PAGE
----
Stories about tragic flu deaths wrongly portray Tamiflu as a panacea

A number of news stories on Monday linked the flu-related death of a Texas schoolteacher to her reluctance to fill a prescription for a generic version of antiviral drug Tamiflu.

They were misleading because there’s no evidence that antiviral medications can prevent an otherwise healthy person from dying of the flu.

They’re also emblematic of fear-mongering coverage that suggests otherwise healthy people are dropping dead in this year’s severe flu season.

Amid a steady stream of hair-raising statistics about local and national death tolls, the story of Heather Holland, a 38-year-old mother of two who died within days of feeling her first symptom, served to put a human face on the epidemic. It’s not at all clear, however, that her case is representative of people who have died from the flu.

After appearing last week in the Wall Street Journal and the Weatherford (Texas) Democrat, Holland’s story was picked up by several news organizations that focused on her decision not to fill a prescription for the antiviral:

Newsweek: Texas women dies from flu after rejecting expensive Tamiflu medication.

Antiviral medications such as Tamiflu should not be portrayed as a life-saving flu treatment.

CBS: Texas teacher dies from flu after deeming antiviral drug too costly

BBC News:  U.S. teacher dies after opting out of costing flu medicine

Atlanta Journal-Constitution: Texas teacher dies from flu after spurning medication that cost $116

Misplaced emphasis on antivirals

The coverage seems to imply that if Holland had received the medication she might have lived. But in fact, the FDA has concluded that Tamiflu is not proven to saves lives, as medical journalist Jeanne Lenzer wrote in 2015 in the BMJ.

The Food and Drug Administration told The BMJ that data submitted to it for review do not support the claim that the neuraminidase inhibitor oseltamivir (marketed by Genentech and Roche as Tamiflu) ‘saves lives.’ The FDA said that oseltamivir ‘has not been proven to have a positive impact on the potential consequences (such as hospitalizations, mortality, or economic impact) of seasonal, avian, or pandemic influenza.’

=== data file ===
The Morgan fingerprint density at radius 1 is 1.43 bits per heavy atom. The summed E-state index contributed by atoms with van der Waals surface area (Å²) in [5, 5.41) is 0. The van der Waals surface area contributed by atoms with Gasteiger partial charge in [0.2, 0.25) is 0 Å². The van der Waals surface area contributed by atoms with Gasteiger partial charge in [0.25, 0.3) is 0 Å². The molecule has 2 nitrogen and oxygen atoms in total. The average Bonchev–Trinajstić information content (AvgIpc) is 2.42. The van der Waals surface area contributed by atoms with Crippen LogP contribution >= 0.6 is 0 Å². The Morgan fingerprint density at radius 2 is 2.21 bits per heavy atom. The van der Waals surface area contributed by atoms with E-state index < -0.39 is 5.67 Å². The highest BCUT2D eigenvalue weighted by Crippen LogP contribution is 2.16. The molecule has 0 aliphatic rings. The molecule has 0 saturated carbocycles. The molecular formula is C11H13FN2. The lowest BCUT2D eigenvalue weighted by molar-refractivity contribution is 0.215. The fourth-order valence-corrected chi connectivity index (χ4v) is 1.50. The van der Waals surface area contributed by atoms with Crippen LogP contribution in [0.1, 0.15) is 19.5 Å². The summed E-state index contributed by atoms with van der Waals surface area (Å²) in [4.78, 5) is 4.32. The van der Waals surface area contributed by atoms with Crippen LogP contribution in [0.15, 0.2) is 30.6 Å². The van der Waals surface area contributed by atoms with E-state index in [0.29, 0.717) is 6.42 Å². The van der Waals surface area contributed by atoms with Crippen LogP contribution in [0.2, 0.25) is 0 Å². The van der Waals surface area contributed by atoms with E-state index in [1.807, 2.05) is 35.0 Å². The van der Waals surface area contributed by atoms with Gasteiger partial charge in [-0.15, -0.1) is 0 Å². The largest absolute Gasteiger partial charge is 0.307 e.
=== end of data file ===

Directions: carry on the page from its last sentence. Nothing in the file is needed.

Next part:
None of the stories made that point.

ABC’s Good Morning America featured the story of a different 38-year-old mother from New Hampshire, Amanda Franks, who chose not to take the Tamiflu prescribed by her doctor because of worries about side effects. “Two days later she got sicker and died on the way to the hospital,” the report tells us, adding that the drug is “proven to be effective.”

Other stories have fed potential concerns about the availability of antiviral medications due to heightened demand. They include GoodRx’s Tamiflu prescriptions reveal shocking flu trend  and the Rochester, Minn. Post-Bulletin’s You need Tamiflu, but can you get it?

But contributor Preeti Malani, MD, a professor of medicine at the University of Michigan, cautioned there’s no way to tell whether taking a prescription antiviral would have saved the life of the Texas woman, or anyone else. Some patients take an antiviral promptly after getting their first flu symptoms and die anyway, she said.

“I don’t think people should be panicked if they don’t get their Tamiflu,” she said. “It is not this amazing panacea, the way an antibiotic might be in fighting an infection.”

Only a modest benefit

While the CDC maintains there’s a role for antivirals in stemming the symptoms and spread of flu if taken within two days of the onset of symptoms, there’s only modest evidence of a benefit.

A 2014 Cochrane review based on a review of data of trials in more than 24,000 people challenged the assumption that antivirals Tamiflu (oseltamivir) and Relenza (zanamivir) are effective at fighting the flu.

The Cochrane review confirmed “small benefits on symptom relief, namely shortening duration of symptoms by half a day on average,” but said there’s little evidence that drugs reduce hospital admissions, lower the risk of developing pneumonia, or prevent the spread of the flu.